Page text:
Addressing the Backlog in the Courts
In the article” Ontario Civil Justice Reform in the Wake of COVID-19: Inspired or Institutionalized?” by Suzanne E. Chiodo, Professor Chiodo remarks that “Ontario’s justice system is already facing an overwhelming backlog, and the courts’ inability to function at full capacity—combined with the spike in litigation that is sure to follow the pandemic —could lead to a breakdown of the system.”
Unfortunately, simply moving court processes online to Zoom will not demolish the backlog. Some of the contributing factors to the backlog include: a poorly structured system, chronic underfunding of the courts, and outdated rules from the Rules of Civil Procedures. These problems cannot be fixed by just moving onto Zoom.
Professor Chiodo points out that “Lawyers ‘infect’ new processes with adversarial formalisms such as evidentiary objections, and so the new wine suffers from being put into old wineskins… Expecting hearings by Zoom to address issues of cost, delay, and accessibility is like expecting a Benz Patent-Motorwagen to outrun a horse and buggy”. This is because virtual courts do not remove procedural steps.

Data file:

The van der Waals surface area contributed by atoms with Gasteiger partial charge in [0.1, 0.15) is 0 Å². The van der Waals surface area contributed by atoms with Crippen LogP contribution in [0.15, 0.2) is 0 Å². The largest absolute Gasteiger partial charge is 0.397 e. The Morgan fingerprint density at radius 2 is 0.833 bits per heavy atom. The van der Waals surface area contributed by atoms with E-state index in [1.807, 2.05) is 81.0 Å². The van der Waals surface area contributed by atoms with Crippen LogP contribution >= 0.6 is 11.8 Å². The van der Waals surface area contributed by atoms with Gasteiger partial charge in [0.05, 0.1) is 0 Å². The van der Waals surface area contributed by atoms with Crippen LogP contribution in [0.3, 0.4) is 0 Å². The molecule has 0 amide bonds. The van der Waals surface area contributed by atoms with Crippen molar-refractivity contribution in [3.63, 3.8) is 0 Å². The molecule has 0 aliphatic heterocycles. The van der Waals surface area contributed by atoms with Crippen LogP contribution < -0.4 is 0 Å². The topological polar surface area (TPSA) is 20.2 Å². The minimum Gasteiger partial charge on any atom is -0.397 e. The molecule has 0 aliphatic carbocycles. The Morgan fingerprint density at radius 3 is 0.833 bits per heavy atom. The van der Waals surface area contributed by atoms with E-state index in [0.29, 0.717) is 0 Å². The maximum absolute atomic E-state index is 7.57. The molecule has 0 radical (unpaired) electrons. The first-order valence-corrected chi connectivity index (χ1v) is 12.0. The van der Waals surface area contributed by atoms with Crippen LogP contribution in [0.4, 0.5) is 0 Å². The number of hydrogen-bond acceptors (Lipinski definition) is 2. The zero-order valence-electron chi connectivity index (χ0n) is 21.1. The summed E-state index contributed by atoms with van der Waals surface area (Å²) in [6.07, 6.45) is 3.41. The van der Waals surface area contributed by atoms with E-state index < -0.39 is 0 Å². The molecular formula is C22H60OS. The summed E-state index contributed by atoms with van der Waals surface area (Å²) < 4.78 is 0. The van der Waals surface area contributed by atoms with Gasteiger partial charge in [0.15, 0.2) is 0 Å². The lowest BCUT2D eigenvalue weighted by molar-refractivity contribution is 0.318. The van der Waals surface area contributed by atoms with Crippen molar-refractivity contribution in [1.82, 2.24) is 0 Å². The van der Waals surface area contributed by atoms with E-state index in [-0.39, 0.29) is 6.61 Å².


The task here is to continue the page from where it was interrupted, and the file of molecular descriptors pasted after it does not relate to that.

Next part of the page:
Professor Chiodo recommends that Ontario adapt the BC CRT model for civil claims under $5,000. The CRT has been a resounding success in BC. The model is consumer centric and is made for self-represented litigants. It is easy to use and dispenses justice in a timely and effective manner. I agree with Professor Chiodo, and hope to see movement towards an Ontario system soon.
(Views are my own and do not reflect the views of any organization.)
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